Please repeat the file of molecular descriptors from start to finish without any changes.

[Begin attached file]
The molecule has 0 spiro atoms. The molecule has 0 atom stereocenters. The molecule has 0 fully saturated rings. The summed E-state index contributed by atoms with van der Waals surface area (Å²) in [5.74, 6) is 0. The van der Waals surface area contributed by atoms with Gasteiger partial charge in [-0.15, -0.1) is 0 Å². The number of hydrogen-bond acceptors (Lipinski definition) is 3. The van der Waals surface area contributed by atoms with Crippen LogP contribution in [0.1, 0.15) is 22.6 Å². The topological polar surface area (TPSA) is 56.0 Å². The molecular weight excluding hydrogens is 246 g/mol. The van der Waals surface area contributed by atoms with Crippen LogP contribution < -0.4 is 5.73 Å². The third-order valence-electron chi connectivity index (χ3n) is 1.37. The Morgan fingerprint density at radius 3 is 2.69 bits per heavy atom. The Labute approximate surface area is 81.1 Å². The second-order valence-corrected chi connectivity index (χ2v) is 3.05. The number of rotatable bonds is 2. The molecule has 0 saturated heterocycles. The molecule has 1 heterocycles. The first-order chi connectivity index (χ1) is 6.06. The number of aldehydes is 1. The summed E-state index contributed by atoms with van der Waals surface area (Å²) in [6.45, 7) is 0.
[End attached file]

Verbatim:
The molecule has 0 spiro atoms. The molecule has 0 atom stereocenters. The molecule has 0 fully saturated rings. The summed E-state index contributed by atoms with van der Waals surface area (Å²) in [5.74, 6) is 0. The van der Waals surface area contributed by atoms with Gasteiger partial charge in [-0.15, -0.1) is 0 Å². The number of hydrogen-bond acceptors (Lipinski definition) is 3. The van der Waals surface area contributed by atoms with Crippen LogP contribution in [0.1, 0.15) is 22.6 Å². The topological polar surface area (TPSA) is 56.0 Å². The molecular weight excluding hydrogens is 246 g/mol. The van der Waals surface area contributed by atoms with Crippen LogP contribution < -0.4 is 5.73 Å². The third-order valence-electron chi connectivity index (χ3n) is 1.37. The Morgan fingerprint density at radius 3 is 2.69 bits per heavy atom. The Labute approximate surface area is 81.1 Å². The second-order valence-corrected chi connectivity index (χ2v) is 3.05. The number of rotatable bonds is 2. The molecule has 0 saturated heterocycles. The molecule has 1 heterocycles. The first-order chi connectivity index (χ1) is 6.06. The number of aldehydes is 1. The summed E-state index contributed by atoms with van der Waals surface area (Å²) in [6.45, 7) is 0.